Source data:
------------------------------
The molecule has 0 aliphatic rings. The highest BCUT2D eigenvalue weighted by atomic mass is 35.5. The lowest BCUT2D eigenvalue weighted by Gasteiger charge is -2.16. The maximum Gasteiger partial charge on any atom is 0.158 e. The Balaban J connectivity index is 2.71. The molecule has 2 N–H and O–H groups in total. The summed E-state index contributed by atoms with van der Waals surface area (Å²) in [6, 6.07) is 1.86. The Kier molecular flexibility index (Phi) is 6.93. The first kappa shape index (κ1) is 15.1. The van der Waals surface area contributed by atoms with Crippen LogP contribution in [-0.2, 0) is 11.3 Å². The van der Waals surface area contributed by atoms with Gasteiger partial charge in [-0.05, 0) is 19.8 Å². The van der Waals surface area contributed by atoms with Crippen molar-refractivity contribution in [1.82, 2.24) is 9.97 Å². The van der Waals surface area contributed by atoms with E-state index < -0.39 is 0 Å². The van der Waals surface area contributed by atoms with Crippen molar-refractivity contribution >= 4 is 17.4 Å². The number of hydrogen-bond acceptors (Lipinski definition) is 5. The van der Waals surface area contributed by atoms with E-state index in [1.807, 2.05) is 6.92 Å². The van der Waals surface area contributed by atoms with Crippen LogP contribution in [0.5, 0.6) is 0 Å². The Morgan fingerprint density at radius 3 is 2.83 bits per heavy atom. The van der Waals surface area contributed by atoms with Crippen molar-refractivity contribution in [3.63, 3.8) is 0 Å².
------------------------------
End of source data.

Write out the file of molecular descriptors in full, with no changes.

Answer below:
The molecule has 0 aliphatic rings. The highest BCUT2D eigenvalue weighted by atomic mass is 35.5. The lowest BCUT2D eigenvalue weighted by Gasteiger charge is -2.16. The maximum Gasteiger partial charge on any atom is 0.158 e. The Balaban J connectivity index is 2.71. The molecule has 2 N–H and O–H groups in total. The summed E-state index contributed by atoms with van der Waals surface area (Å²) in [6, 6.07) is 1.86. The Kier molecular flexibility index (Phi) is 6.93. The first kappa shape index (κ1) is 15.1. The van der Waals surface area contributed by atoms with Crippen LogP contribution in [-0.2, 0) is 11.3 Å². The van der Waals surface area contributed by atoms with Gasteiger partial charge in [-0.05, 0) is 19.8 Å². The van der Waals surface area contributed by atoms with Crippen molar-refractivity contribution in [1.82, 2.24) is 9.97 Å². The van der Waals surface area contributed by atoms with E-state index < -0.39 is 0 Å². The van der Waals surface area contributed by atoms with Crippen molar-refractivity contribution >= 4 is 17.4 Å². The number of hydrogen-bond acceptors (Lipinski definition) is 5. The van der Waals surface area contributed by atoms with E-state index in [1.807, 2.05) is 6.92 Å². The van der Waals surface area contributed by atoms with Crippen LogP contribution in [0.5, 0.6) is 0 Å². The Morgan fingerprint density at radius 3 is 2.83 bits per heavy atom. The van der Waals surface area contributed by atoms with Crippen molar-refractivity contribution in [3.63, 3.8) is 0 Å².